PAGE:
BRADLEY-PACQUIAO: THE GOOD, THE BAD AND THE UGLY
By John McCormick
Boxing was on the big stage Saturday night when Manny Pacquiao stepped into the ring with Timothy Bradley. Between the pre-fight delays, Pacquiao's offensive genius, Bradley's heart, and the horrible judging, the pay-per-view card featured all of what is good and bad about boxing in one package. Let's examine the good, the bad, and the ugly of Bradley's victory, or should we say official victory over Pacquiao.
Manny Pacquiao's spiritual conversion led many to believe that he was not the same killer that brought death by a thousand left hands to Oscar De La Hoya, Ricky Hatton, and Miguel Cotto within a twelve-month time period. Those critics were wrong. Pacquiao looked extremely sharp from the first round until the final bell. On the other hand, Timothy Bradley was impressive as well. Bradley withstood some hard, flush shots from Pacquiao while continuing to fight back. Bradley didn't curl up into a defensive shell like Joshua Clottey or put on his track shoes like Shane Mosley; he fought back, and fought to win, to the best of his ability. Both men were questioned heading into the fight: Pacquiao for his focus and Bradley for his chin; both men proved the critics wrong and should be proud, regardless of the outcome.
Although Bradley had a few brief moments of success (and when I say brief, I am being generous), he was unable to make Pacquiao uncomfortable for any reasonable amount of time. It was clear Pacquiao didn't respect Bradley's punching power. In addition, Bradley barely attempted to counter punch. There were times when Pacquiao would throw a combination, Bradley would block, and then fire off a combination immediately. Those were the only moments that brought Bradley success and should've been the game plan to begin with. Instead, Bradley, who couldn't punch his way out of a time clock at the end of a workday, decided to stand and trade with one of boxing's most lethal punchers. He should consider himself lucky he didn't end up on the wrong end of a highlight reel knockout for that. Regardless of Bradley's poor game plan, he showed the world that he has a great chin.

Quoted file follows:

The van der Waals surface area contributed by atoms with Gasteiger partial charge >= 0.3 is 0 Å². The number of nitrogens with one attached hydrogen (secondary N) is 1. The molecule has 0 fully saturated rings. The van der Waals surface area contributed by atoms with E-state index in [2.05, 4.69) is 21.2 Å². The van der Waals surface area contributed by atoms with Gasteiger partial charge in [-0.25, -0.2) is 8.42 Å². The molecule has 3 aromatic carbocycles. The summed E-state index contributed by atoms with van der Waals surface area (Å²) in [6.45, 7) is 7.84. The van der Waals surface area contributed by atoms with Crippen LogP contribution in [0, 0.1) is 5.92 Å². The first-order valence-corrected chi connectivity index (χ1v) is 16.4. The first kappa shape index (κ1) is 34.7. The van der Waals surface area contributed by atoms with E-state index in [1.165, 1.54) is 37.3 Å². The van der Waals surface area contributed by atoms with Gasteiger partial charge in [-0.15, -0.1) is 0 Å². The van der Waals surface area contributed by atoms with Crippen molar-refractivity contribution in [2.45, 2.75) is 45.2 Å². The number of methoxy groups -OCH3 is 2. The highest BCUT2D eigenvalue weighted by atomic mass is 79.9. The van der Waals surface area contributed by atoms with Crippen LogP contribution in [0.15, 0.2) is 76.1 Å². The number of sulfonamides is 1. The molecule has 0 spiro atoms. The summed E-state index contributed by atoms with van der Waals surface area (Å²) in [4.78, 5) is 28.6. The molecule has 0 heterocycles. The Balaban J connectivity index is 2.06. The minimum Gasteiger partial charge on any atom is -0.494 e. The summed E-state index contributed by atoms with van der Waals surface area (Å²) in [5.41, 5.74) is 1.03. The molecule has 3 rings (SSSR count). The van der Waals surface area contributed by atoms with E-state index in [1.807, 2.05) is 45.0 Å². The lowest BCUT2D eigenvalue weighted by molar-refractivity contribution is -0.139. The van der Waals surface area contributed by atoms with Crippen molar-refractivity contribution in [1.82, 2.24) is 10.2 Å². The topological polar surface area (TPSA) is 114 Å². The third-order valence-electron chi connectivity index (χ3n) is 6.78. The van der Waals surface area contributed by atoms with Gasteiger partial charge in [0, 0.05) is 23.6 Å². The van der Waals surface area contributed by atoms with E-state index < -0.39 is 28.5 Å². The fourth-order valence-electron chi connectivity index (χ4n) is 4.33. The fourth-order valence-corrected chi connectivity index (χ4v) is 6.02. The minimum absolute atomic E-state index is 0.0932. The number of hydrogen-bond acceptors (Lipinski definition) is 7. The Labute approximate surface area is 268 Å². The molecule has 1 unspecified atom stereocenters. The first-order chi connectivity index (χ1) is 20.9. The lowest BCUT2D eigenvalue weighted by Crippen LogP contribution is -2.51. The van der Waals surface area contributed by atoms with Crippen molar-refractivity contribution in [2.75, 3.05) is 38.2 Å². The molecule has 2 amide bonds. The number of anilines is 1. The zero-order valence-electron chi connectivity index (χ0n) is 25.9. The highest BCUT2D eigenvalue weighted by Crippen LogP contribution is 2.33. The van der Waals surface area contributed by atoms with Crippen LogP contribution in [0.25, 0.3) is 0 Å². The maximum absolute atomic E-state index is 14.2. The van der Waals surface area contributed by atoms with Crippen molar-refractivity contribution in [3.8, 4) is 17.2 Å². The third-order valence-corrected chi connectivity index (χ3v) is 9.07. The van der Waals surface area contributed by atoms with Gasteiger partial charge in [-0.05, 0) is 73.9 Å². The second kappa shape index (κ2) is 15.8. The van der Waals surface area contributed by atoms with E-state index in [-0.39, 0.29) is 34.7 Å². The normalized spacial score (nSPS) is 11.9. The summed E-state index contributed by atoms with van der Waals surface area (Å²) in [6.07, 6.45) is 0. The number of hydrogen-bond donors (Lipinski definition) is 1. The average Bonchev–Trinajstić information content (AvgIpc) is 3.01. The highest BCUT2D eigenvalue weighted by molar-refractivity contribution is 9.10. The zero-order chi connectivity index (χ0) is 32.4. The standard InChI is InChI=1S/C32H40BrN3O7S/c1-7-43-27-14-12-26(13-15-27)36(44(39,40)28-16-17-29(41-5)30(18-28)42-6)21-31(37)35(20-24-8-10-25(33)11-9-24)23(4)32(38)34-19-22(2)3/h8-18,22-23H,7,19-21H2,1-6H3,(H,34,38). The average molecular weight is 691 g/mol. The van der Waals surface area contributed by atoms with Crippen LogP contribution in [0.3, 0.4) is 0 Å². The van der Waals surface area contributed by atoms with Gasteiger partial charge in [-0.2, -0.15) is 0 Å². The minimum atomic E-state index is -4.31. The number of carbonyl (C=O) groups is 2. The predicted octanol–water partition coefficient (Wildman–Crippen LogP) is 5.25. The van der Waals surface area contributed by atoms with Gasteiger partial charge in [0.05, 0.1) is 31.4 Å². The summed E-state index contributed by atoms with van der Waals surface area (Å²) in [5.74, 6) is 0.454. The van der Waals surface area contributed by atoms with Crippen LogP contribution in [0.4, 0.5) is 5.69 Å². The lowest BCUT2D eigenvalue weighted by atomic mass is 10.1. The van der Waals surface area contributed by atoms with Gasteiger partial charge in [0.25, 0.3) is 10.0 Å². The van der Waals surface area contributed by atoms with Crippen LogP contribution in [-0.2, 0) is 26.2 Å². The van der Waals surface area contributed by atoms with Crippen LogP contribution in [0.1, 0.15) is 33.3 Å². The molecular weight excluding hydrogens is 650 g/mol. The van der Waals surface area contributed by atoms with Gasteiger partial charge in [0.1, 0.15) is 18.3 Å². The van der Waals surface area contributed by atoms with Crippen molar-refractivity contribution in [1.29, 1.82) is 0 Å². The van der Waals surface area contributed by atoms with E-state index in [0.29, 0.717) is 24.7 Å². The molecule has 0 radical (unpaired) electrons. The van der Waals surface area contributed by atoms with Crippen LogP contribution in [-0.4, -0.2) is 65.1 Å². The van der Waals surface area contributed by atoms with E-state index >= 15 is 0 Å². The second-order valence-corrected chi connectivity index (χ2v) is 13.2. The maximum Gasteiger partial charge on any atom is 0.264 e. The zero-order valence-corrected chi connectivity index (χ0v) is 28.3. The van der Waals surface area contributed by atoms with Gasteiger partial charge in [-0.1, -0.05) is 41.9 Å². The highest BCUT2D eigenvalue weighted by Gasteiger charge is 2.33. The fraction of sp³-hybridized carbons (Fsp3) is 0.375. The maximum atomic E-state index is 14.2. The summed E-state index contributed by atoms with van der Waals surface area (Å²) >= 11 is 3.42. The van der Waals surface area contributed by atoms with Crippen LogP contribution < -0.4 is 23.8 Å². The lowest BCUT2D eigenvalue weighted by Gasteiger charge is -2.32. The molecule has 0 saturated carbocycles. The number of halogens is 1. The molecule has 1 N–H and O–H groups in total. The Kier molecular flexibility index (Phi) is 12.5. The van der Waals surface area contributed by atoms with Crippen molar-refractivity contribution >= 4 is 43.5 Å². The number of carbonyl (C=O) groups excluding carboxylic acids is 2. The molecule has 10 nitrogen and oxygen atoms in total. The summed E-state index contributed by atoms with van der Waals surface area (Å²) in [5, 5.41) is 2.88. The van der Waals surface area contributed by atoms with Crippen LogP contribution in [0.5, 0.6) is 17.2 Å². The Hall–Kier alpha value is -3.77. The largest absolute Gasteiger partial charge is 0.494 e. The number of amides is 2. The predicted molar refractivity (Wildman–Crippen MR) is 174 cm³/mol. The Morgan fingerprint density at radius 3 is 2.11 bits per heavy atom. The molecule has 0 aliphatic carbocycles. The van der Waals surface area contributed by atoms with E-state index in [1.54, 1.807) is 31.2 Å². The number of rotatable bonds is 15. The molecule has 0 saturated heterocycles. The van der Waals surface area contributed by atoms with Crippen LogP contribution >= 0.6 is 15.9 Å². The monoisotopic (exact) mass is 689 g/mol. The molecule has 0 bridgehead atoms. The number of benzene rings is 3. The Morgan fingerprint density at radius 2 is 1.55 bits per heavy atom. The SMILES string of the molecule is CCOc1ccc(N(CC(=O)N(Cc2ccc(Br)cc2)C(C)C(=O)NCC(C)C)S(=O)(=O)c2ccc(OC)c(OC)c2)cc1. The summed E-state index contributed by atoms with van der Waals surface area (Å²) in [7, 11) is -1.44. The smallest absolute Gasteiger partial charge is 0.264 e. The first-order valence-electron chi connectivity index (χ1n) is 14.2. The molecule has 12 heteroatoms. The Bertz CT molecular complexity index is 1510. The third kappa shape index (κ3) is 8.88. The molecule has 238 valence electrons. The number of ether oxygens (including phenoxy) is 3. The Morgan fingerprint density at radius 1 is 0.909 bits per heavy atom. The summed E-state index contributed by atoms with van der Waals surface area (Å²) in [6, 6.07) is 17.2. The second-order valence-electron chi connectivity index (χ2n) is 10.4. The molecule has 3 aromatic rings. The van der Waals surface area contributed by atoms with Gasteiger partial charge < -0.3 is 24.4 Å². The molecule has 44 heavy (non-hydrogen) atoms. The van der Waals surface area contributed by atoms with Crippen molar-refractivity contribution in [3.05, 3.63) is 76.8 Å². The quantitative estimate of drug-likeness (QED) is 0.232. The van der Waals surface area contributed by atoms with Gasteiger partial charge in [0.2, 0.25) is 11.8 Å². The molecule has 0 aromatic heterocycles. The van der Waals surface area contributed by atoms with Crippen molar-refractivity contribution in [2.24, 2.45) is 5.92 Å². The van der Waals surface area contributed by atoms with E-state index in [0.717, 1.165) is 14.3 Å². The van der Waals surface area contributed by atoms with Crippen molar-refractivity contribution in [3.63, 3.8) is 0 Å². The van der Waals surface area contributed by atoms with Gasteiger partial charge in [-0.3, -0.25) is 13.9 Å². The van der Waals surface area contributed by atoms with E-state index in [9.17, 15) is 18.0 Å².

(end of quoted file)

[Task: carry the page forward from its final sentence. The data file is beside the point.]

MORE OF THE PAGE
Do I really need to restate the frightful ending of this fight? I favored Bradley heading into this fight but I will take no credit for predicting he would win a close decision. I was kind enough to give Bradley two rounds and therefore scored it 118-110 for Pacquiao. Surprisingly, one of boxing's worst judges, Jerry Roth scored the fight 115-113 for Pacquiao in a rare moment of lucidity, although even that score favored Bradley too much. Judges CJ Ross and Duane Ford overruled Roth by scoring it 115-113 for Bradley.
A closer look at the scorecards showed Roth gave Pacquiao rounds 1,3,4,5,6,8 and 9, while giving Bradley rounds 2, 7 and the final three. Ross scored the middle rounds evenly between Pacquiao and Bradley while Ford gave Bradley five of the last six. All three had Bradley winning the last three rounds.
I am fully aware that watching a fight live can be a completely different experience than watching it on television. You don't get to hear the opinions of the broadcasting team and you can get a clearer picture of who is controlling the fight if you are sitting close enough. However, there can be no case made that Bradley deserved a decision. Pacquiao won the fight clearly and the judges, plus whoever else had anything to do with the scores, should be brought up on charges of robbery in the first degree. I predicted before the bout that promoter Bob Arum would cash Pacquiao out in favor of the young Bradley, but I thought Bradley would've earned the liquidation by winning legitimately. He didn't.
Arum had this bout set up to keep Pacquiao away from the fight people really wanted to see, Pacquiao against Floyd Mayweather. If Pacquiao lost, the interest in Mayweather-Pacquiao would be greatly diminished, Arum would have a new star in Bradley and Arum could keep things in house by promoting Bradley-Pacquiao II.
But the way things played out, Arum's logic may backfire on him. Although Bradley has an official win over Pacquiao on his record, the scoring was so horrible that there will forever be an unofficial asterisk next to it in the minds of all boxing fans. Pacquiao put on a dominant performance and a fight with Mayweather should be in more demand now than ever. Pacquiao should wipe the smile off his face that he wore after his loss was announced, and see who is really to blame. Then he should leave Arum for good. In my opinion, Arum doesn't have Pacquiao's best interest at heart and was looking to cash out on him before it was too late.
It's true Arum was complaining about the judges after the fight and claiming that they didn't know how to score a boxing match but anybody with a tidbit of common sense could see through the promoter's academy award performance. Arum wanted Bradley to win and now he gets to double up on his money in the November rematch. Pacquiao should bite the bullet, refuse the rematch, leave Top Rank, make the Mayweather fight happen, and leave Arum watching resentfully from the sidelines as his two former fighters make astronomical amounts of money without his participation.
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